Japanese Chin

When Japan made the decision to open up trading in the mid 1800’s, who knew that the interest of trade would be a dog by the name, Japanese Chin. Indeed, one commodore’s gift would result in one of the royal classe’s favorite lapdogs ever.

Yet, what would a good dog profile be without a bit of adversity? From a murky history to a near extinction, this ancient toy breed has seen it all.

But the breed was too cute, too charming to let die and thanks to a few fanciers, the Chin didn’t.

What do people love about this breed and what kind of pet will they make for you?

Here is what you need to know about the Japanese Chin.

History

The Japanese produce beautiful and mythical looking dogs and the Japanese Chin is no exception. But there’s a bit of debate within the dog community of whether or not the Chin truly is a Japanese breed. 

Without further suspense, the belief is that the Chin took their first paw steps in China or Korea. But it was Japan, that the breed took off. Moreover, historians claim that Japan and China had trade relations going back to at least the fifth century. It shouldn’t be too hard to believe that the breed may have snuck into Japan around that time. 

According to writer, Libby Langford, both the Japanese and Chinese emperors made exchanges in gifts. The only trouble is pegging down the time frame. It is thought that the Chinese Emperor gave the Japanese Emperor a pair of Japanese Chin.

Whatever mystery surrounding the breed’s origin date, quickly and uniformly disappears with the idea that Japan had the great influence on this breed’s development. Bred for companionship and held highly among nobility, it also seems the breed was used as a gift to wow other important people around the world.

Those people namely being admiral, commodore, Matthew Perry. Perry, subsequently, then would introduce the Chin to others like president Franklin Pierce and Queen Elizabeth. All three of these historical figures definitely had a helping hand in expanding the interest of the Chin.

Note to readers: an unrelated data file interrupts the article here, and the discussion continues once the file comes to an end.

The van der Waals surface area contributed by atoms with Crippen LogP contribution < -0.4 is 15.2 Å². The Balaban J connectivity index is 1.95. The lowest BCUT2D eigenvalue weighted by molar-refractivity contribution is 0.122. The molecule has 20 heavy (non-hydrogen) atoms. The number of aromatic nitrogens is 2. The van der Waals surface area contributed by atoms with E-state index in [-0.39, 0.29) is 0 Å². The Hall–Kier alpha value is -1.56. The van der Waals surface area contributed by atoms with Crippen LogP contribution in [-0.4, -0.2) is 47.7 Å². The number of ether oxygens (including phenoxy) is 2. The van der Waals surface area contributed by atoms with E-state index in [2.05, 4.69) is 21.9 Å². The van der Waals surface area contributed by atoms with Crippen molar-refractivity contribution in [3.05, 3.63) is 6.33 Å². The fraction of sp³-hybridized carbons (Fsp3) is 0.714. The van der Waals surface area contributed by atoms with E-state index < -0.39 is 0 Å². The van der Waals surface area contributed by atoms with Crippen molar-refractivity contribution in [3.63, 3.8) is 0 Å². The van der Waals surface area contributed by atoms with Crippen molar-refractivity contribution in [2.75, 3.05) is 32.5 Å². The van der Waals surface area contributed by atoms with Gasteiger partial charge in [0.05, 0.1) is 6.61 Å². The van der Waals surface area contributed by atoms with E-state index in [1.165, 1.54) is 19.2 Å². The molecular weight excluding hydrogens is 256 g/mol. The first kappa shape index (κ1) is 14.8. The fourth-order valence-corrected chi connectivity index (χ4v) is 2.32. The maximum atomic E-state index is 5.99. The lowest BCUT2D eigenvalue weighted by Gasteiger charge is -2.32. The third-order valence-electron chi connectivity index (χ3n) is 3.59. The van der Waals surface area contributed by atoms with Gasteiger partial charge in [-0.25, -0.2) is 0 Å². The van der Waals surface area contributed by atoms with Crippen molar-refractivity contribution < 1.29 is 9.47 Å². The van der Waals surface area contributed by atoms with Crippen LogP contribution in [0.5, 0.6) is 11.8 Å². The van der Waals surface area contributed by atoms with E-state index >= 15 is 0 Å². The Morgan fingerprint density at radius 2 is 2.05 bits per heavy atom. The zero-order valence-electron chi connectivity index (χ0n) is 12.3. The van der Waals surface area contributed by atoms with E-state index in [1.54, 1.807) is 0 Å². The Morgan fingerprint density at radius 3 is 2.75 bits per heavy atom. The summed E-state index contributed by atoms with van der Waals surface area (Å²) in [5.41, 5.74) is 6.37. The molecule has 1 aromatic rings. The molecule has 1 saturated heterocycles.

From the early 17th century, Japan had put a halt on trade with the rest of the world. That was until the mid 1800’s, when Perry made a historical trip to Japan and would end up with six Japanese Chin. He is said to have kept two for himself, but had intentions of giving Pierce and Victoria a pair as well. Reports claim that those dogs would never reach their destinations. 

But just as word got out about the Japanese Chin, people wouldn’t lose hope in arming themselves with the breed. In the 1850’s, the Japanese Chin was on their way to the states. However, it appears the first formal appearance was in New York around 1882. At that time, people were calling the Chin, Japanese Spaniels. This would follow the breed until 1977, when the breed’s club made the change to Japanese Chin Club of America.

Queen Victoria definitely did her part in promoting the breed, just as Alexandra, the Queen of Denmark. According to biographers, Victoria wouldn’t leave or go anywhere without her Japanese Chin. In fact, allegedly Victoria had around 260 of the Japanese Chin.

Unfortunately, it can’t all be happy and chum for the breed. The world wars would nearly wipe the breed out. Reportedly, Japan didn’t have any Chins leftover from World War 2. Thanks to a breeder by the name of, Catherine Cross, the breed would return to its glory in Japan, after Cross began exporting the dogs back to Japan.

For one reason or another, the breed’s popularity has seen a decline and according to the AKC, the Chin is the 108th most popular breed. Since day one, and no different today, the breed enjoys life as a companion and show dog.

Size

The Japanese Chin is a medium energy dog with classification in the small size group. According to the American Kennel Club, both male and female Chins can stand between 8 to 11 inches.